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Published: 2018/01/10
by Wesley Hodges

Widespread Panic at The Fox

Photos © Sean O’Brien

As it has been in past years with a confluence of concerts and major sporting events, Atlanta was a beehive of activity around New Years Eve in 2018 (perhaps this year more than any year prior). The energy in the city fed into the the excitement and mood at the Fox Theatre prior to Panic’s final show of a three-night run at the historic Fox Theatre.

This year’s run was the fifth time Panic has flipped the calendar to the New Year in the grandiose 4,665 capacity venue. Performing on the same stage where the band’s friend and spiritual guide Col. Bruce Hampton played his final show in May, Panic paid homage to the modern jam scene patriarch several times throughout the night, adding a layer of poignancy to the celebratory occasion.

Always the apropos opener, the first of three sets opened up with “Let’s Get Down to Business,” a Brute (WP’s side project fronted by the late Vic Chesnutt) tune and frequent kickoff to signature Panic shows. The first set featured John Bell seated and playing an acoustic guitar, a nod to the band’s long-time tradition of playing full acoustic for set one on New Years Eve as late-comers file in and the crowd settles in for a marathon show. The first set was highlighted by a rare opening frame “Driving Song” suite with “Jamais Vu (The World Has Changed)” and the “Time Waits” making its first appearance in over three years before the set ended with the classic “Wondering.”

Despite all the nods to Col. Bruce, classic Panic fare and general New Years boisterousness, the most memorable moment of the night came between sets one and two. Over the holiday season, thousands of Panic fans secretly raised money for PanicStream founder and operator Curtis George to help him defray the site’s pricey server costs – raising $20,000 and surprising him with an oversized check at the soundboard. The band and crew were in on the surprise, cutting the setbreak music and shining a spotlight on George for the presentation. The incredible orchestrated act of kindness is a testament to the continued close-knit community surrounding Widespread Panic and a beautiful scene to behold up close from the aisle of the Fox floor.

The meat of the night’s energy and improvisation began with the band’s most cherished instrumental – blasting into a “Disco” that rocketed the energy of the room to one of the night’s extended peaks as lighting director Paul Hoffman illuminated the theatre, playing off the disco balls and filling the space with eye candy. The frenetic energy was sustained with “Fishwater,” “Tie Your Shoes” and a well-placed first rendering of “Sleepy Monkey” that momentarily/slightly cooled down the feverish pace of the set without tempering exhilaration. Capping off the relentless bombast of the second frame, “Chilly Water > Ribs and Whiskey” and the classic staple “Pigeons” rounded out a momentous 70-minute set to cap off the 2017 for Widespread Panic.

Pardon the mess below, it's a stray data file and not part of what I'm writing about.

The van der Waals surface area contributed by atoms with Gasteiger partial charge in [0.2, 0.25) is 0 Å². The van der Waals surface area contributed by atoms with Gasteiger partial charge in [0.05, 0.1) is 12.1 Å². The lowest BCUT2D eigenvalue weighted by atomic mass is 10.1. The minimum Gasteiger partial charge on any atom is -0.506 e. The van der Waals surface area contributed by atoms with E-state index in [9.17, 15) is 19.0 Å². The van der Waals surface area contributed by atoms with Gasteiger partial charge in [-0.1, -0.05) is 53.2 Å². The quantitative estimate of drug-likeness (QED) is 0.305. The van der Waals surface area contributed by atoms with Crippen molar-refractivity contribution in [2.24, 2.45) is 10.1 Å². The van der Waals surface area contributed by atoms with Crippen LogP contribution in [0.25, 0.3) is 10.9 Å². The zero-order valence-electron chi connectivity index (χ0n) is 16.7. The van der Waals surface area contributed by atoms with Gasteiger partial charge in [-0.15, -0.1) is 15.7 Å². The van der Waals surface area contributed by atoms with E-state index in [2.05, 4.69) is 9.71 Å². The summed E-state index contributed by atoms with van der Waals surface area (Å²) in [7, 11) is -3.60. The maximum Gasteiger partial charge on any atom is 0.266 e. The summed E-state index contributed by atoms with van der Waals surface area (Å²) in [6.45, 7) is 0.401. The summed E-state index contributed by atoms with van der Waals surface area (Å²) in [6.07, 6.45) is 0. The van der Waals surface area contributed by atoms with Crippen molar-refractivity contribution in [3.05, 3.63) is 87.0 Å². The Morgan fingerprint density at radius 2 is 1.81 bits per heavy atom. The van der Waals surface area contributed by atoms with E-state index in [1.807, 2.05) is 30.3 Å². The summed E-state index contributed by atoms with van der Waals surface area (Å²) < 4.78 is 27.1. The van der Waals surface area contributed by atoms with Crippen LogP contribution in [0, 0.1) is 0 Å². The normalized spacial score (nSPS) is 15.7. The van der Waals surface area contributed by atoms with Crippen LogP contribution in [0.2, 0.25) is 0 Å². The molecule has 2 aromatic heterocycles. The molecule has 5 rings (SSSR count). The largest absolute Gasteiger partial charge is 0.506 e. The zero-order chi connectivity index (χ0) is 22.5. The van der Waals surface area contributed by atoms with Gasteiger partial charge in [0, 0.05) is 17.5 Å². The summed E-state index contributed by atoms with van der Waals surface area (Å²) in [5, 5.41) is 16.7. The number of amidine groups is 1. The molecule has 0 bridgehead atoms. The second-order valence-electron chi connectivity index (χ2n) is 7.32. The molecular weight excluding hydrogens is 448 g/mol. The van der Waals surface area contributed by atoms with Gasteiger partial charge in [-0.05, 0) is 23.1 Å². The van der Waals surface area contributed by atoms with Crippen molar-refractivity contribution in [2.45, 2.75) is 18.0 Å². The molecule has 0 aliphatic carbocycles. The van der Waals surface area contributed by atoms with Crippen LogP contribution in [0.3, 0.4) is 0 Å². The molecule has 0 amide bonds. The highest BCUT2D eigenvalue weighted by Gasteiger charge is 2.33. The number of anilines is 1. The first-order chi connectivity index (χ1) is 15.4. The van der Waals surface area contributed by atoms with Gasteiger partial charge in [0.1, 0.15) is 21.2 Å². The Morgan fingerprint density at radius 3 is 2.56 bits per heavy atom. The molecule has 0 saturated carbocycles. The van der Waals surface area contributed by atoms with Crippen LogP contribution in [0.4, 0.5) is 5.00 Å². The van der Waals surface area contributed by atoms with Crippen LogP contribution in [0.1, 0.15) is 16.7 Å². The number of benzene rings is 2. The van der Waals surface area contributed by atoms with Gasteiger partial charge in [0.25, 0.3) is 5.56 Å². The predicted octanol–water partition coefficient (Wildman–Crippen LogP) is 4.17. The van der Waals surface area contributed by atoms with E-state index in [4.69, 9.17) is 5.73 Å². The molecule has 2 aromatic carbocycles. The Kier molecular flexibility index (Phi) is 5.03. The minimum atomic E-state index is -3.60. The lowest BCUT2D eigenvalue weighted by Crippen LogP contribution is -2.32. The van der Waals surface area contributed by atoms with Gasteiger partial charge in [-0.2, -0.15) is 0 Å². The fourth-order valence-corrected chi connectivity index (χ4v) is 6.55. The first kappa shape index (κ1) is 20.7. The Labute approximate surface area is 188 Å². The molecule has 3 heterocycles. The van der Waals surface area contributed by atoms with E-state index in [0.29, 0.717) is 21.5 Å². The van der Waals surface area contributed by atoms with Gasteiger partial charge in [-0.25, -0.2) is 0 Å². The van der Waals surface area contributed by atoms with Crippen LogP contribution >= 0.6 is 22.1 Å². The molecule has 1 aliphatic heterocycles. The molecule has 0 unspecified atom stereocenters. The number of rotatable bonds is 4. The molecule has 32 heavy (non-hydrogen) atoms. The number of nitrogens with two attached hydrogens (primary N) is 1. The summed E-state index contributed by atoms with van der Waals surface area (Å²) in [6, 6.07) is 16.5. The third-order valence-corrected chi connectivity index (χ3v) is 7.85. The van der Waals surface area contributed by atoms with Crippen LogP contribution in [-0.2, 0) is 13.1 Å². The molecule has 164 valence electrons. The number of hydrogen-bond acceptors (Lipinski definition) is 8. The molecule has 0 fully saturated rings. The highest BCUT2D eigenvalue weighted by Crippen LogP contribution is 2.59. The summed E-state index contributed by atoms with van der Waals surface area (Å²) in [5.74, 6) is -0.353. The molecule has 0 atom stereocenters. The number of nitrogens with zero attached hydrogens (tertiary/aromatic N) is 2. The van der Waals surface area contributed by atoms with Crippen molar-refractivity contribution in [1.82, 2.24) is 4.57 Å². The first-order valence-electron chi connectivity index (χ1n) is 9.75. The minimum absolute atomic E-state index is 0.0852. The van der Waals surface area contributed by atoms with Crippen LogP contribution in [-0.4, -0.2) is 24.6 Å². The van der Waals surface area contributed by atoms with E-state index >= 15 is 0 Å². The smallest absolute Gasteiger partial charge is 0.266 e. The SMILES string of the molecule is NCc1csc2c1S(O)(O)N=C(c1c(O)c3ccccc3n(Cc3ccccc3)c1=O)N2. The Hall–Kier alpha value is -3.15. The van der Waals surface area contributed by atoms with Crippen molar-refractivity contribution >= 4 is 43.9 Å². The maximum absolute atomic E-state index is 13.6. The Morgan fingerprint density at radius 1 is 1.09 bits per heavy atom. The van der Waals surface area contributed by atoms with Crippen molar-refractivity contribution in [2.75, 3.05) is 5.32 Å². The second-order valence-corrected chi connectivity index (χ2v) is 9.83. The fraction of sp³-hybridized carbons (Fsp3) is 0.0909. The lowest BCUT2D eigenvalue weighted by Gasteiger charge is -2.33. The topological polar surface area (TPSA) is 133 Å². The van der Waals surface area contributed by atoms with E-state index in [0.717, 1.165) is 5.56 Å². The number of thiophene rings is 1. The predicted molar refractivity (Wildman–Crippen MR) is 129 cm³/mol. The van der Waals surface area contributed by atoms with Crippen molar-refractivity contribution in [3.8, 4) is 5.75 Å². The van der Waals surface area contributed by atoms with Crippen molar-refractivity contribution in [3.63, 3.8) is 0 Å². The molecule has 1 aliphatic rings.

As synthetic snow fell from the rafters above (note: it was unseasonably cold enough outside for flurries this year) and manager Steve Lopez took to the stage, giving props to the rest of the crew, the courteous, deferential and hard-working staff at the Fox and the capacity crowd, before leading a countdown and PA playing of “Auld Lang Syne”. Michael Jackson’s “Don’t Stop Til You Get Enough” played as the band took to the stage, inciting a dance party in the room as a prelude to the night’s final frame.

New Year’s formalities now clear and balloons still flying, Widespread Panic returned to with a trio of tributes to Col. Bruce. John Bell fittingly exclaimed “Happy New Dimension!” (choice of words for Bruce no doubt) before opening 2018 with Hampton’s “Basically Frightened,” a tune only performed one time prior in the same building on Valentine’s Day in 2011 with Col. Bruce singing lead. After a debut performance of Bobby Bland’s “Yield Not To Temptation,” (a staple in Col. Bruce’s live repertoire) and Cream’s “I’m So Glad” was performed, fitting on too many levels to name (it was one of the final songs Hampton performed before his passing after his final performance on the Fox Stage on May 1), as Bell howled out the lyrics:

Don’t know what to do
Tired of weeping
Tired of moaning
Tired of crying for you

I’m so glad
I’m so glad
I’m glad, I’m glad, I’m glad

Returning to their catalog after the run of covers, John Bell grabbed the mandolin and most rabid fans knew “Ain’t Life Grand” would come next before another peerless and high energy run through Panic canon faves with a relentless run through “Surprise Valley” > “Greta” > “Drums” > Surprise Valley”.

2017 was another tough year for loss in the rock and roll community and WSP paid homage to another lost legend, covering Tom Petty’s “Honey Bee,” marking the band’s second performance of the tune to follow its debut in Vegas over Halloween weekend.

The heavenly seventh set ended with familiar covers of JJ Cale’s “Travelin’ Light” and Neil Young’s “Last Dance” before a beautiful three-song encore nodded again to Vic Chesnutt “Expiration Day” and original Panic staples “Postcard” and Porch Song.”

With a lighter touring schedule focused on urban weekend runs in tried-and-true markets, it was fitting for Panic to close out their first year on the new schedule at the Fabulous Fox Theatre. This year’s run and year-capping show did not disappoint at any point and delivered a tasteful mix of tributes, well-executed originals and, most importantly, stirred up a rowdy atmosphere suitable for the special occasion.

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